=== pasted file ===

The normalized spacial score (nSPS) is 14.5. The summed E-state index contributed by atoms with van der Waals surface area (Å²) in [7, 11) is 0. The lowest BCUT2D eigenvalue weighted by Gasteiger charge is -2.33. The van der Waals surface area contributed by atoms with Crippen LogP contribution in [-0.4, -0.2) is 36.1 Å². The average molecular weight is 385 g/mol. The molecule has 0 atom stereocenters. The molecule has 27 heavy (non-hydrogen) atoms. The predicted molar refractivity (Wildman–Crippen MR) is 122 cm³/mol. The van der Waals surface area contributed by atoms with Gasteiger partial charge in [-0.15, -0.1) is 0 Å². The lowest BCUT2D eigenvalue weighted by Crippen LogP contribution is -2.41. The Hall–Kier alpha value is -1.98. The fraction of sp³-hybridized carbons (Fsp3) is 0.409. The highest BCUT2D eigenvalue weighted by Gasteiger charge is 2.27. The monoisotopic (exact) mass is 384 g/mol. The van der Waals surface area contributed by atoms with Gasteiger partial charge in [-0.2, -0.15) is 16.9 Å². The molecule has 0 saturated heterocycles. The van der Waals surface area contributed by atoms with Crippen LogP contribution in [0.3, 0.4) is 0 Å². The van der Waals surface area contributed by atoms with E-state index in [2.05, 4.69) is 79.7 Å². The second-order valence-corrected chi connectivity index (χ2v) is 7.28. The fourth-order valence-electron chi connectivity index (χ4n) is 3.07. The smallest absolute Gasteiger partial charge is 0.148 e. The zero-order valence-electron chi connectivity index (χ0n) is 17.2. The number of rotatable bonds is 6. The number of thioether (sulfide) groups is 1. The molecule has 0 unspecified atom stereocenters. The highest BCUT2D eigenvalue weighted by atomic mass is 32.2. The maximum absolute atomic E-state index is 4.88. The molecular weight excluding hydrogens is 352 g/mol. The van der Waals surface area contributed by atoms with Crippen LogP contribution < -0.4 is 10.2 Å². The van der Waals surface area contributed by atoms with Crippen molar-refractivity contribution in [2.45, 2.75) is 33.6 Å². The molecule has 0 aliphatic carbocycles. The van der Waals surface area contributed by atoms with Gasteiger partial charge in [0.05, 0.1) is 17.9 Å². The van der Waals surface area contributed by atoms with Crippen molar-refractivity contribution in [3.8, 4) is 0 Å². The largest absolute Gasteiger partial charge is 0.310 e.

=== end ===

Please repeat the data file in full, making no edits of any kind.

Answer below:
The normalized spacial score (nSPS) is 14.5. The summed E-state index contributed by atoms with van der Waals surface area (Å²) in [7, 11) is 0. The lowest BCUT2D eigenvalue weighted by Gasteiger charge is -2.33. The van der Waals surface area contributed by atoms with Crippen LogP contribution in [-0.4, -0.2) is 36.1 Å². The average molecular weight is 385 g/mol. The molecule has 0 atom stereocenters. The molecule has 27 heavy (non-hydrogen) atoms. The predicted molar refractivity (Wildman–Crippen MR) is 122 cm³/mol. The van der Waals surface area contributed by atoms with Gasteiger partial charge in [-0.15, -0.1) is 0 Å². The lowest BCUT2D eigenvalue weighted by Crippen LogP contribution is -2.41. The Hall–Kier alpha value is -1.98. The fraction of sp³-hybridized carbons (Fsp3) is 0.409. The highest BCUT2D eigenvalue weighted by Gasteiger charge is 2.27. The monoisotopic (exact) mass is 384 g/mol. The van der Waals surface area contributed by atoms with Gasteiger partial charge in [-0.2, -0.15) is 16.9 Å². The molecule has 0 saturated heterocycles. The van der Waals surface area contributed by atoms with Crippen LogP contribution in [0.3, 0.4) is 0 Å². The van der Waals surface area contributed by atoms with E-state index in [2.05, 4.69) is 79.7 Å². The second-order valence-corrected chi connectivity index (χ2v) is 7.28. The fourth-order valence-electron chi connectivity index (χ4n) is 3.07. The smallest absolute Gasteiger partial charge is 0.148 e. The zero-order valence-electron chi connectivity index (χ0n) is 17.2. The number of rotatable bonds is 6. The number of thioether (sulfide) groups is 1. The molecule has 0 unspecified atom stereocenters. The highest BCUT2D eigenvalue weighted by atomic mass is 32.2. The maximum absolute atomic E-state index is 4.88. The molecular weight excluding hydrogens is 352 g/mol. The van der Waals surface area contributed by atoms with Crippen LogP contribution < -0.4 is 10.2 Å². The van der Waals surface area contributed by atoms with Crippen molar-refractivity contribution in [2.45, 2.75) is 33.6 Å². The molecule has 0 aliphatic carbocycles. The van der Waals surface area contributed by atoms with Gasteiger partial charge in [0.05, 0.1) is 17.9 Å². The van der Waals surface area contributed by atoms with Crippen molar-refractivity contribution in [3.8, 4) is 0 Å². The largest absolute Gasteiger partial charge is 0.310 e.